Waterloo annexation plan moves ahead
By Mark Murdock | KPC News - The Star
Waterloo can get to work on development of the land it plans to annex.
The DeKalb County Commissioners transferred jurisdiction of the area, west of Interstate 69, from the county to the Waterloo Redevelopment Commission in an ordinance passed at Monday’s meeting.
As a result, Waterloo can extend its tax increment financing district to cover the area to be annexed. The town won’t benefit with any new funds for a few years, but can use its existing TIF funds toward planned developments, primarily to run water lines to the area.
American Petroleum Inc. of Middlebury plans to greatly expand the truck stop at the interchange of I-69 and U.S. 6, and the company has donated $250,000 to the town to help with the utility project. The town has money to match that sum in TIF funds, which are administered by the Waterloo Redevelopment Commission.
The town had hoped to annex the property soon with a super-voluntary annexation, but fell short of the 100 percent cooperation needed. Waterloo instead will do a voluntary annexation, which requires signatures from 51 percent of property owners or those controlling 75 percent of the assessed value. That is expected to take place in October or November.
The commissioners also gave an OK to the county comprehensive plan, which had been approved by the county Plan Commission Feb. 15. Chris Gaumer, director and zoning administrator for the DeKalb County Department of the Developmental Services, gave the commissioners a brief overview of the plan.
The plan is a blueprint for the Plan Commission and county government to make decisions to manage growth and protect infrastructure in the county. It aims to encourage economic development while preserving cultural and environmental resources in hopes of making the county an attractive place to work, live and enjoy a strong quality of life.
Attracting industry and focusing growth along key transportation corridors such as I-69 or downtowns are among key strategies. Taking advantage of proximity to northward growth from Fort Wayne is also important.
The last comprehensive plan was done in 2004. Gaumer said comprehensive plans normally are revisited every 10-20 years.
Commissioners also went over a rough draft of a new septic ordinance, presented by Cathy Manuel of the county Health Department.
The ordinance would follow Indiana code and require anyone building on ground with a property line 300 feet or less from a sewer line to hook into the sewer. The owner could get a waiver by proving the expense of connecting with the sewer line is 150 percent or more of the cost of installing a new septic system. The property receiving the exemption would be inspected every five years.
Existing septic systems not more than 20 years old, and which were inspected and granted permits by the county Health Department at the time they were installed, would not need to be replaced, provided they are still working.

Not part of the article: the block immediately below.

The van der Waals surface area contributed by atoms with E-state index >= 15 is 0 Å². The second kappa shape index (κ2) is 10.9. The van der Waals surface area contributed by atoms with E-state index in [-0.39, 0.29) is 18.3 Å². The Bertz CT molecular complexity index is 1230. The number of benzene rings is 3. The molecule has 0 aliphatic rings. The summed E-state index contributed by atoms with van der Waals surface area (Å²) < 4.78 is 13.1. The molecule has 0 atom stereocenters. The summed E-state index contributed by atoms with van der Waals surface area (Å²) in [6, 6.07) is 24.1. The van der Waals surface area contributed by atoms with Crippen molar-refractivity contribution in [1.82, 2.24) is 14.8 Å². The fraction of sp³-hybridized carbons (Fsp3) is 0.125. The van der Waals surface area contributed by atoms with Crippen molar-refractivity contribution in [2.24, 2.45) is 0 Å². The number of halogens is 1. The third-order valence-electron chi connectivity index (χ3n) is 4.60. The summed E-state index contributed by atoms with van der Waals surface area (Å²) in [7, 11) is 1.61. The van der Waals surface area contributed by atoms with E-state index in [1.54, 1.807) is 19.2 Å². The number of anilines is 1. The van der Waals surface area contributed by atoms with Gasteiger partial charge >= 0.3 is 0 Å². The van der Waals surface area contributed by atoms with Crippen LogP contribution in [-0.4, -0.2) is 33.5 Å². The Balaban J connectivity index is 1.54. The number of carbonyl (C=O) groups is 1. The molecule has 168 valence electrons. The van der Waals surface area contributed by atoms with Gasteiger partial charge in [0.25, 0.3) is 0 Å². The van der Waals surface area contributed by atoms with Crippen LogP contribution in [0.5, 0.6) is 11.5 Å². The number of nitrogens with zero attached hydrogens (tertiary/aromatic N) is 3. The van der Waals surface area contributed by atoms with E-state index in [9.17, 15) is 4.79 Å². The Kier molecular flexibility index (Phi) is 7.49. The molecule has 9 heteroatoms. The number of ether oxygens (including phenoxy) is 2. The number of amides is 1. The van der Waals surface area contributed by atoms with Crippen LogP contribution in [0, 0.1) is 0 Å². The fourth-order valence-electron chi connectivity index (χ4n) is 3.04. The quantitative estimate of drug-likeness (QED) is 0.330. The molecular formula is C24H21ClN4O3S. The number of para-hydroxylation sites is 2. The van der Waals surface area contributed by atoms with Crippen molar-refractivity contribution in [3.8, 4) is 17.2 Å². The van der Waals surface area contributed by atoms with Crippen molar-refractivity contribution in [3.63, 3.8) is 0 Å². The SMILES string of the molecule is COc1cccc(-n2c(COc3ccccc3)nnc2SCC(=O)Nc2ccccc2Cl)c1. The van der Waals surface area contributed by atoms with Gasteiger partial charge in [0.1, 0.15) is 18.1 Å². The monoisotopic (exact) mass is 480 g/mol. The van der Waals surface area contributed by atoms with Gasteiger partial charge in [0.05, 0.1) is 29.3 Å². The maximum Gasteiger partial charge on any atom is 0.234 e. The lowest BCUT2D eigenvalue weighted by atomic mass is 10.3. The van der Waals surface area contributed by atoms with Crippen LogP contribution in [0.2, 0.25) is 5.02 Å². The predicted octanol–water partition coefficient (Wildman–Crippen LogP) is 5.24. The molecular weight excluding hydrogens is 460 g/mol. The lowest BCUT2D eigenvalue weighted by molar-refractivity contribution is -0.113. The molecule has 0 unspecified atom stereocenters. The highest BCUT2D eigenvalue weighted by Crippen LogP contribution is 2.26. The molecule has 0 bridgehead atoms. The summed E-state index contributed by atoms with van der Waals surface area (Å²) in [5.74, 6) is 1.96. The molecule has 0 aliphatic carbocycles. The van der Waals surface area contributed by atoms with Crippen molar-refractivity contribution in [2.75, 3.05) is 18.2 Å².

Discussion centered around a minimum of five net acres (not including rights of way or easements) for a septic system to be installed. The current Unified Development Ordinance sets the minimum at two acres.
Along with the 5 acres, the property would need a set-aside area that provides a soil profile analysis, a boundary survey and a topographical map and be deemed suitable for an onsite sewage system.
“One of the reasons I’m going for five acres and the set-aside is to make sure people have the room they need to do this not only today, but 25 years from now,” Manuel said.
Deetz said locking in a set minimum could cause problems, since land can have different soil consistencies. He said a 2-acre plot could possibly handle several septic systems, while a much larger plot might be able to hold only one.
He said areas such as Fairfield Township are unlikely to ever have sewer service and may need extra consideration.
“If somebody out there has a half-acre or a five-acre lot with a house, and they have no place to go, that becomes an unsellable property,” Deetz said. “We have a lot of blighted properties in DeKalb County. I don’t want to do anything to encourage more lots out there that cannot be used for housing, partially for economics and partially for land use. We’ve got this chunk out now that’s just going to be green space.”
County Attorney Jim McCanna asked if a property were a tear-down, and a new house could be built on a smaller lot with room for a septic system, would the construction be allowed?
A septic system could be put there “if the soil and the contours will allow a septic system,” Manuel said.
“There are a lot of one-acre plots in the county we need to be able to address. I don’t think it needs to be grandfathered, I just want to make sure we’re allowing everybody to have a viable option if at all possible,” Deetz said.
Deetz added that more discussion would be necessary, and that the ordinance probably wouldn’t come up for a vote for several weeks.